Russian President Vladimir Putin has signed a law allowing the mobilization of people who have committed serious crimes, RIA news agency said on Friday.
This includes those whose records have been expunged as well as those with existing convictions.
The law excludes those convicted of child sex abuse, treason, spying or terrorism, RIA said. Also excluded are those convicted of the attempted assassination of a government official, hijacking an aircraft, extremist activity and illegal handling of nuclear materials and radioactive substances.
Putin also said on Friday that Russia had mobilized 318,000 people into its armed forces, Interfax reported. This exceeds the initial goal of 300,000 set by Defense Minister Sergei Shoigu.
Circumstances of the mobilization
Putin on Sept. 21 announced a "partial mobilization" amid a series of military setbacks in Ukraine. Interfax reported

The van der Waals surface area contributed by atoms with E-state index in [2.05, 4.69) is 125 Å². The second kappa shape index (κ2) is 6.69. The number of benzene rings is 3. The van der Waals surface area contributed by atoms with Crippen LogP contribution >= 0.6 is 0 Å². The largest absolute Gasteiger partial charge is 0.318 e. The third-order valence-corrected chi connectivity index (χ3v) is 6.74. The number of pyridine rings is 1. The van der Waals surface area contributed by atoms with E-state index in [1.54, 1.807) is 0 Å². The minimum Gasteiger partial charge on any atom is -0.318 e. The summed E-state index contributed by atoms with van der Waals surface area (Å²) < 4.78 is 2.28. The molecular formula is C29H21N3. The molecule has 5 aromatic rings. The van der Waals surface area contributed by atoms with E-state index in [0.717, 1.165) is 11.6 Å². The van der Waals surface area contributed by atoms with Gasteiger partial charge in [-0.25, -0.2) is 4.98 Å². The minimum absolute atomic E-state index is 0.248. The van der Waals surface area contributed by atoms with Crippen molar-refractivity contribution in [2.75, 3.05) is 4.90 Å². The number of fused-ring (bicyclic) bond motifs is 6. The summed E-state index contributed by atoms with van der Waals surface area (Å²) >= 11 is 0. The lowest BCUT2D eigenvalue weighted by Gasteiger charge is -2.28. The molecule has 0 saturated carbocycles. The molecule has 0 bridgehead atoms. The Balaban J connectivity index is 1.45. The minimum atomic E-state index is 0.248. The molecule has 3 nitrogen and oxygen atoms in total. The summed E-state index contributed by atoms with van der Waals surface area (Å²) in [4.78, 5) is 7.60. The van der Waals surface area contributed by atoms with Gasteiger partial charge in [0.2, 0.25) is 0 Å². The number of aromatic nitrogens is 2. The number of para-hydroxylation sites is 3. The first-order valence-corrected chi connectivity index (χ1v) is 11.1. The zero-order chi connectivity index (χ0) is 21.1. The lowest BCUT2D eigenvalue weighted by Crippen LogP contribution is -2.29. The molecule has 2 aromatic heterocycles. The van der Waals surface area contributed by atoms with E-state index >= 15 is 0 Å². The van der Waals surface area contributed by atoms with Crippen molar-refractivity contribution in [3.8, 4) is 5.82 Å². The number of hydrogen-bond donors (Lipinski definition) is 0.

Out of the 300,000 that were called up as part of partial mobilization, 87,000 were sent to the front lines in Ukraine, Russian Defense Minister Sergei Shoigu said on Thursday, according to Interfax.
The Wagner Group
Russia has also been collecting prisoners and vulnerable citizens to serve in the Russian Wagner Group private military company, which is currently working in tandem with the regular Russian armed forces.
The Ukrainian Defense Ministry reported on Oct. 25 that prisoners with HIV and Hepatitis C had been recruited by the Wagner Group.
The Wagner Group, according to Ukraine's Main Intelligence Directorate (GUR), is mostly comprised of Russian ex-convicts who were recruited out of prison.